All the information provided above constitutes only a generalized description of stolen goods markets. You must combine the basic facts with a more specific understanding of your local problem. Analyzing the local problem carefully will help you design a more effective response strategy.
To understand the dynamics of the stolen goods markets in your own area, interview known offenders and informants.† It is important to talk with those who steal, sell, deal, and use stolen property, as well as those who might know about them. See Appendix B for a sample offender interview relating to stolen goods markets. You should routinely solicit the following groups for information:
† See Problem-Solving Tools Guide No. 3, Using Offender Interviews to Inform Police Problem Solving, for further guidance.
You should also ensure that the general public can easily and confidentially report suspicious activity related to stolen goods to the police.50
Evaluation of the Market Reduction Approach in England found that reviewing old case files and interviewing officers in the field can also reveal intelligence about offenders and fencing hot spots.51, ††
†† You can analyze qualitative data about stolen goods market locations and operators using qualitative research software.
Where possible, you should analyze at least a few years' worth of such data, because this will reduce the likelihood of making strategic decisions based on temporary and uncharacteristic data peaks or troughs.52 In addition, you should analyze crime location data for fencing incidents using crime pattern analysis techniques on geographic information system software.
The importance of both quantitative and qualitative analysis of the kind recommended here cannot be overstressed if scarce resources are to be best deployed where they are most likely to be effective. And the SARA model of problem solving (Scanning, Analysis, Response and Assessment) should be used in order to reach the right solution to your particular theft problem.
The kind of research outlined above may not be possible for police officers facing competing demands for their time. This particular expertise/time not available risk factor should be analyzed very early on in the planning and design of your stolen goods market reduction initiative. Possible solutions to this, if it is a foreseeable problem, may be to work in formal partnership with freelance academics or some other kind of crime analysis unit such as in university, police or government departments.
The best solution to a local stolen goods problem may not be the most immediately feasible and intuitive one, but may instead come as a unique breakthrough borne of complex and painstaking analysis.
In addition to local criminal justice agencies, the following groups have an interest in the stolen goods trading problem, and you should consider the contribution they might make to gathering information about the problem and responding to it:
††† See www.e-victims.org
The following are some critical questions you should ask in analyzing your particular stolen goods markets problem, even if the answers are not always readily available. Your answers to these and other questions will help you choose the most appropriate set of responses later on. Some of these questions can be answered only through in-depth interviews with thieves. It is important to note that these questions should be asked before new anti-fencing initiatives begin and then again once they have had a chance to bite. By way of example, after an anti-fencing initiative, any recorded falls in theft, accompanied by (1) a decrease in perceptions of ease of selling and buying among offenders (2) and/or increases in risks and decreases in the perception of the rewards of selling and buying stolen goods, would indicate that it is the police operations that have had the desired effect on falling theft levels rather than some other cause. Such measures are most important in finding out what works in reducing stolen goods markets and when seeking to attribute causes to falling theft figures. Similarly, such qualitative data may also explain increases in theft levels if offenders reveal the existence of new buoyant markets for stolen goods.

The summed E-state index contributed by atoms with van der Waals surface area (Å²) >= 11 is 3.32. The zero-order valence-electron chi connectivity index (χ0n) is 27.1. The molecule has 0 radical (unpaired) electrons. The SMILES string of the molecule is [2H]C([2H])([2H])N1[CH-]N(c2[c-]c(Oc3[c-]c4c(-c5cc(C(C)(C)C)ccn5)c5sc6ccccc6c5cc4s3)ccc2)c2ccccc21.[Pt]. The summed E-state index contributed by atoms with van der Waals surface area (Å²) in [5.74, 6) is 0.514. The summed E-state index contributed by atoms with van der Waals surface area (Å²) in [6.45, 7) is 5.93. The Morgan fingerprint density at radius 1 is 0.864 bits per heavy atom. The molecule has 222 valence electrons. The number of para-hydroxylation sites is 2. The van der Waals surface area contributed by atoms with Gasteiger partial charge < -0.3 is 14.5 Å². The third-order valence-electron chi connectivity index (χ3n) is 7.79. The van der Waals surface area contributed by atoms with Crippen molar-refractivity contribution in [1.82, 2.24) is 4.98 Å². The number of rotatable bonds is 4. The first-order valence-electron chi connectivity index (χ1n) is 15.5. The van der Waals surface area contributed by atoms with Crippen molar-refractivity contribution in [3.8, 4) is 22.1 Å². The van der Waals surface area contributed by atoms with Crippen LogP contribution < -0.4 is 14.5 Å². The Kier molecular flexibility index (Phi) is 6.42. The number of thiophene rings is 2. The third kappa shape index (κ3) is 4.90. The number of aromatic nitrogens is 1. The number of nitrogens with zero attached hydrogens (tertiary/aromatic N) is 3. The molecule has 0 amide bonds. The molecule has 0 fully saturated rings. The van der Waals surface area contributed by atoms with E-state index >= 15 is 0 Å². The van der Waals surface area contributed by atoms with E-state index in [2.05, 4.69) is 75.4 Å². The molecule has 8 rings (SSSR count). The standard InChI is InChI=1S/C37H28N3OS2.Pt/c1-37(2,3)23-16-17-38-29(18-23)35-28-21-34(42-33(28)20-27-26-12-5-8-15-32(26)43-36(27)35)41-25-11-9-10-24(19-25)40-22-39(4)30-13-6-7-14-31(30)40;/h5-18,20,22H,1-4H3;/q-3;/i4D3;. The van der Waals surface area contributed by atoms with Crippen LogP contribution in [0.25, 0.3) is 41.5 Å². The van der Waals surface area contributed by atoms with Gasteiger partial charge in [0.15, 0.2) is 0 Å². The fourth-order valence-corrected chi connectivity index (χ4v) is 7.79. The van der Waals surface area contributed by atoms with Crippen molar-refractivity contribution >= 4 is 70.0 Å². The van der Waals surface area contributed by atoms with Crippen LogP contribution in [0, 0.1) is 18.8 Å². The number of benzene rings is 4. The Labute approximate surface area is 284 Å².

† See Problem-Specific Guide No. 58, Theft of Scrap Metal, for further information.
Tips for Understanding Local Stolen Goods Markets
†† These tips are modified from Felson (2002).
Measurement allows you to determine to what degree your efforts have succeeded, and suggests how you might modify your responses if they are not producing the intended results. You should take measures of your crime problem before you implement responses, to determine how serious the problem is, and after you implement them, to determine whether they have been effective. You should take all measures in both the target area and the surrounding area. A longer time frame is usually necessary for measuring the impact of responses to stolen goods markets.54 For more-detailed guidance on measuring effectiveness, see Problem-Solving Tools Guide No. 1, AssessingResponses to Problems: An Introductory Guide for Police Problem-Solvers.
Although seeking to reduce theft, burglary, and robbery by reducing the stolen goods markets that motivate thieves is a simple and compellingly logical idea, the reality is more complex. Stolen goods markets are remarkably adaptable to efforts to close them down. Goals are often difficult to achieve, and even if positive results are achieved, they can be hard to measure with certainty.55 It is important therefore to set achievable, measurable goals.
The following are potentially useful measures of the effectiveness of responses to stolen goods markets. These measures are divided into two groups: those that measure the impact on the problem (outcome measures), and those that measure your agency's responses to the problem (process measures).
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